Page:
Existential Void

 Altered reality passageway 
In his book, Man’s Search for Meaning, Viktor Frankl tells the story that on his first day in a Nazi concentration camp, an older and more experienced prisoner pointed to him and, based on the older prisoner’s experience, said Frankl was the type who wouldn’t survive. Frankl did survive and one way he managed to keep going was to edit, in his head, a manuscript of his the Nazis had destroyed. Earlier, in Vienna, Frankl had noticed that there were lots of young, unemployed men hanging around getting into trouble. He organized volunteer groups to give the men something to accomplish, and most of the trouble stopped. The men still weren’t making money, but having a meaningful activity with which to occupy their time took their minds off the mischief they could be causing and gave them a sense of purpose.

From his work with the young men and into his experiences in the concentration camp, Frankl realized the human need for meaning and purpose, something he termed the “will to meaning”. Other psychologists such as Abraham Maslow, have also documented a human need for purpose in life which is placed among the higher order needs, once such lower concerns as food and shelter have been met. Frankl recognized that people often experienced what he called an existential void which caused them to seek something to give their lives greater meaning. He concluded that if people have a definite reason to live, they can endure any hardship, and noted, during his time in the camp that the prisoners who were able to focus outside themselves, who could convince themselves they had a reason to go on beyond mere survival often fared better than those who couldn’t. 

Ironically, the same tendency which allowed the prisoners in concentration camps to survive also fueled those who had created the camps. George Orwell, in his review of Mein Kampf, states that Hitler came to power, not by promising an easy life for his people, but by promising them struggle and sacrifice. Through their struggle, they would build a better Germany, thereby giving them meaning for the hardships they would endure. Through pageantry, spectacle, and overblown rhetoric, Hitler fueled the myth of a Germany which would one day rule the world, and everyday Germans were seduced into believing they were part of something greater than themselves. No matter how mundane their lives were, by accepting this grand vision, they, too, could be heroes. On a much smaller scale, Charles Manson motivated a group of misguided flower children into committing horrible crimes with the belief that they were somehow serving a higher purpose.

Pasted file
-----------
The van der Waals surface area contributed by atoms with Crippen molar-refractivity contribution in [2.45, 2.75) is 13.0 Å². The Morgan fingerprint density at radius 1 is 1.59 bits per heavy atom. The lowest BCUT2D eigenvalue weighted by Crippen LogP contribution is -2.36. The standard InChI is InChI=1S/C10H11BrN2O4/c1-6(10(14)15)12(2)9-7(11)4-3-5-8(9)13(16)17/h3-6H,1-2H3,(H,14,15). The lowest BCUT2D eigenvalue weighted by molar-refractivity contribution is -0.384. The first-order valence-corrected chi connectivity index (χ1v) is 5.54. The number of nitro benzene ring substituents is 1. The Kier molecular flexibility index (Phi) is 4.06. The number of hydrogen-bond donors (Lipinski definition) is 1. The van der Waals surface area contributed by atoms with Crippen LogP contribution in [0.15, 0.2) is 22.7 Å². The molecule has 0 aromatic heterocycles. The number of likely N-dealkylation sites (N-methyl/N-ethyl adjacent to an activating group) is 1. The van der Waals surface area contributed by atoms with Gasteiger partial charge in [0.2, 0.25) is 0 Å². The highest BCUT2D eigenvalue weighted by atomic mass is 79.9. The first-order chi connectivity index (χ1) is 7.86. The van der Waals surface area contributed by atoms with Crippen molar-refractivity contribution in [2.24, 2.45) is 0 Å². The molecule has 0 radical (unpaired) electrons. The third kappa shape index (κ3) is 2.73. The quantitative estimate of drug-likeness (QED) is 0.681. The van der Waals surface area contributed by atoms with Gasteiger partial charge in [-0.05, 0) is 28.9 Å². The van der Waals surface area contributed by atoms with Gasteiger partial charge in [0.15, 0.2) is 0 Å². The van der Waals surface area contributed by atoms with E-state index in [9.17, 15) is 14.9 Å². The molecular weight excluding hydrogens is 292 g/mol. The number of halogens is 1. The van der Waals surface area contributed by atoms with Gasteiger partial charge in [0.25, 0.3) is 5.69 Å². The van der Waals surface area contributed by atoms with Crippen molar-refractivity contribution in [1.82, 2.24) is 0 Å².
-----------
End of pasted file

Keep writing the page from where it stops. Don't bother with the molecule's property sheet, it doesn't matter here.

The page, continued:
Most citizens of the US don’t vote and the reason most often cited is that they believe their votes don’t count. This is a belief that both parties in the US actively work to cultivate because if the constituency realizes they have the power to effect an election, no career politician will be safe. Each side wants their voters to turn out, while discouraging voters who don’t hold their beliefs. Eventually every election turns into a predictable event, since the only people who show up at the polls are the true believers, the base, so to speak. Since the system works for those in charge, there’s no motivation to change. Average citizens watch from the sidelines, convinced they have no control over the process. 

When a politician comes along able to tap into that discontent, for better or worse, people often find themselves swept up in the fervor, motivated by a sense they’re part of something more grandiose than their every day experiences. Emotions cancel out logic as people long to fill the void within, and no sacrifice seems too great in order to bring about that sense of destiny. A truly great leader, one motivated by a need to raise up his or her people, knows how to channel that energy into positive change, but all too often, the wrong type of person taps into that need and manipulates it for sinister purposes. History attests to the consequences of following such leaders, in Armenia, Bosnia, Rwanda, Cambodia, and even here in the United States. Those who say it can’t happen here fail to see it already has and will again if we’re not vigilant.

There’s an urban legend about a woman who spent years caring for her invalid mother. When her mother died, the woman’s friends convinced her to travel and have some fun, which they felt she had earned. On the first leg of her trip, she stopped in to visit an elderly aunt and, upon finding the aunt in poor health, curtailed her travel plans and started caring for the older woman. In his essay, “The Myth of Sisyphus”, Albert Camus concludes that despite the grueling and frustrating task Sisyphus must endure, Sisyphus is content because he always knows what the day will bring. He has no reason for hope, therefore he’s never disappointed. 

Struggle and sacrifice are part of life and for many, they provide the motivation necessary to envision a brighter future where such hardships will be lessened. Just as hedonistic pursuits often lead to a life devoid of meaning and purpose, though, excessive or unnecessary sacrifice can leave people without a proper gauge by which to judge the demands placed upon them. Seeking a higher purpose is a tendency unique to humans, which has led to many great accomplishments throughout history, but just as often, the need for meaning has led people to follow those whose goals are short-sighted and self-serving. We all have a need to feel part of something greater than ourselves. We should not let this need override our better judgement or allow our good intentions to be diverted by empty promises from those whose intentions are dishonorable. 

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